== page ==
The Trail

by Tim McGinnis

“At seventeen, he had already read Nietzsche, at forty he still read fairy tales and the Czech Boy Scout Magazine.”
                         Ernst Pawel,
The Nightmare of Reason: A Life of Franz Kafka

August 2. I chafe at the tyranny of the buddy system. Why should I be concerned about the fate of Herr N.? Our afternoon swims in Lake Sudenfalles make me yearn for liberation. This afternoon our patrol leader reprimanded me, “Work on your trudgen, Kafka!”

August 3. Tonight, Herr N. crouches in the corner of our tent. I stare at him malignantly as he gnaws on an onion. Herr N. also keeps stale pretzel rods in his haversack. He smells like a stable boy and constantly fails inspection. I am smarting with unhappiness. Soon the whole camp will be talking about the two imbeciles in our tent.

August 4. I continue to sleep fitfully. I wake in a cold sweat and rack my brains trying to remember how to purify drinking water. Slowly, sleep returns. Then the pain-wracking anxiety dream begins. My two hard-earned merit badges, bugling and insect lore, consume themselves on my sash. Another recurrent nightmare: My father’s stern voice bellowing at me from the window as I leave for a troop meeting, “Stay away from woodworking!”

August 5. This morning, at mail call, I tear open a letter from Prague with dread. Father is upset with me again. He found out that I played a field mouse in the camp play.

August 6. Today Schnassvogel demagnetized my compass. The big hike is just four days away. However, nothing seems to upset Herr N. He shows me his prized possession, a tattered piece of shed snakeskin. N. thinks that old socks make good kindling. I take pains not to be seen with him when we police the area after breakfast.

August 7. A scout is brave, that cannot be argued, but the others don’t have to answer to my father.

August 8. I make a checklist for the big hike.

matches in tin box
ground sheet
eating kit
notes for “The Great Wall of China”

August 9. My heart aches for my fellow scouts. I hunger for brotherhood, anything to escape the forlorn, mad life of a second class scout. But no amount of compassion can compel me to practice mouth-to-mouth resuscitation on Herr N. I watch him carefully as his dull eyes glaze over during our discussion of  the Morse Code.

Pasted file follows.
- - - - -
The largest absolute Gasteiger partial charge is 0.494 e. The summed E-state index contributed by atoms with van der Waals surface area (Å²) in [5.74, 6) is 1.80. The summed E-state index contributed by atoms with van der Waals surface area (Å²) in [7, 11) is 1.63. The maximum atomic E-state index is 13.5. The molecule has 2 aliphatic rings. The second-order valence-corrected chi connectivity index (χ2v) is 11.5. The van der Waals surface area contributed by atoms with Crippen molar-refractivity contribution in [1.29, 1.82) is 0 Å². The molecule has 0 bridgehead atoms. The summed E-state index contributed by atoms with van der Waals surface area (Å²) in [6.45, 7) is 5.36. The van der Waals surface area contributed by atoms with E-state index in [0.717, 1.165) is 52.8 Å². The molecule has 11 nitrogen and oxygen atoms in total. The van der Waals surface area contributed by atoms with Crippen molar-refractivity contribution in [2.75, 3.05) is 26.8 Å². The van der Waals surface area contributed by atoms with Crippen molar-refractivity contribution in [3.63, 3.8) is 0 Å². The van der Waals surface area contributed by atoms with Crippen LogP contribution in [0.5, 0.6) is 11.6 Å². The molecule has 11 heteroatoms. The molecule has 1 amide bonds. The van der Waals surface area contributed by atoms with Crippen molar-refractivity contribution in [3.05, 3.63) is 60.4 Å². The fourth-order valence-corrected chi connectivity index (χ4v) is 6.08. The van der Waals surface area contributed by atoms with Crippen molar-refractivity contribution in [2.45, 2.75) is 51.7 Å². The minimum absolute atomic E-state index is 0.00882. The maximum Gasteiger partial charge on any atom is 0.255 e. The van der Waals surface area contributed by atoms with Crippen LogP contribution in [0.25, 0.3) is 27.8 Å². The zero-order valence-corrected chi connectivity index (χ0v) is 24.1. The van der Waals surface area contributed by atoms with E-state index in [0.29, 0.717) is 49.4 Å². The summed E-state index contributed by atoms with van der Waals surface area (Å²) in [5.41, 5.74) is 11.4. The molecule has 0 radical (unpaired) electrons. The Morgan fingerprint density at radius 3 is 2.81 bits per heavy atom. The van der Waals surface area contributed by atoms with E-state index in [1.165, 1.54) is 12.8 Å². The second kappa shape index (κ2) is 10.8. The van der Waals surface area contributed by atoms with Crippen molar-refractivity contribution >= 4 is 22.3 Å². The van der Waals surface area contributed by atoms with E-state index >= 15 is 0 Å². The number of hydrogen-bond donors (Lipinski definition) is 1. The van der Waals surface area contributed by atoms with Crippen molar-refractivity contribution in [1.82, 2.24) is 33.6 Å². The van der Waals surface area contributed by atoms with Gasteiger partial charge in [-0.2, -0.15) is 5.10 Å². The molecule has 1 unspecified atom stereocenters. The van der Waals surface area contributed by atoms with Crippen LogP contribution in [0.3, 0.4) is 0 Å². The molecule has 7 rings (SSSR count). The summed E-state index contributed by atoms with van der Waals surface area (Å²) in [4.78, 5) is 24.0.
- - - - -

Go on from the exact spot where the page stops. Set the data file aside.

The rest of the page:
August 10. I tremble, because in a few days, my father will want to know where the Big Dipper is located. And what of the swimming merit badge he wants me to earn? Was this a test devised by Sisyphus himself? How can they expect me to inflate my trousers while treading water? Herr Scoutmaster barks at me: “Tie a half-inch, Kafka.” But all I want to do is read Kleist on my cot. That, too, is nearly impossible as Herr N. babbles constantly about the sweeping changes he is planning for his ant farm.

August 11. I neglect to practice my surface dive. My axmanship suffers. A mounting repulsion toward these endless hike checklists. The hike is tomorrow. Scoutmaster Werrmann has just delivered his talk on the universal distress signal. I don’t know if I could bring myself to shout for help three times. How can a plight so intimate be reported on such a public scale?

August 12. The hike begins. At first, all is merry and full of good fellowship. We sing “Edelweiss” and talk about ham radio operation. Then a harsh-faced patrol leader tells us to recognize roots and tubers.  The chickweed at lunch was inedible. It looked fine in the Scout Handbook. The heat in this remote valley begins to take its toll. The regimentation is appalling. Werrmann strides back toward the end of the column. “Let’s go, Kafka, you’re lagging behind.”

Later, as we ford the stream at the foot of the highlands, Werrmann tightens the slide of my scout neckerchief until I’m choking beet red in the face. “Wear your uniform properly,” he snarls, “we don’t want word of this kind of behavior getting back to Prague.”

I decide to escape. Werrman returns to the front where Herr N. plies two tenderfoots with off-brand soda crackers. I dawdle for a second, fiddling with the laces on my hiking boots and then dive headfirst into a briar patch. My throat fills with screams but I dare not loose them. Scratched and bedraggled, I wander in the darkening woods. Without a compass, I try to keep two landmarks in a straight line in front of me. But I know I am circling.

August 13. Will they send a search party? Perhaps, but only after I have ruined the family name. I can’t bring myself to use the universal distress signal. I can hear the scout authorities discussing my disappearance. “Look here, men, Franz was not mentally awake. He was not clean, thrifty and reverent. Only these cold nights will prevent him from having heat stroke.”

August 14. I am condemned forever to walk this trail, endlessly demonstrating the scout handclasp with myself until they unclench my fist after my last moments on earth.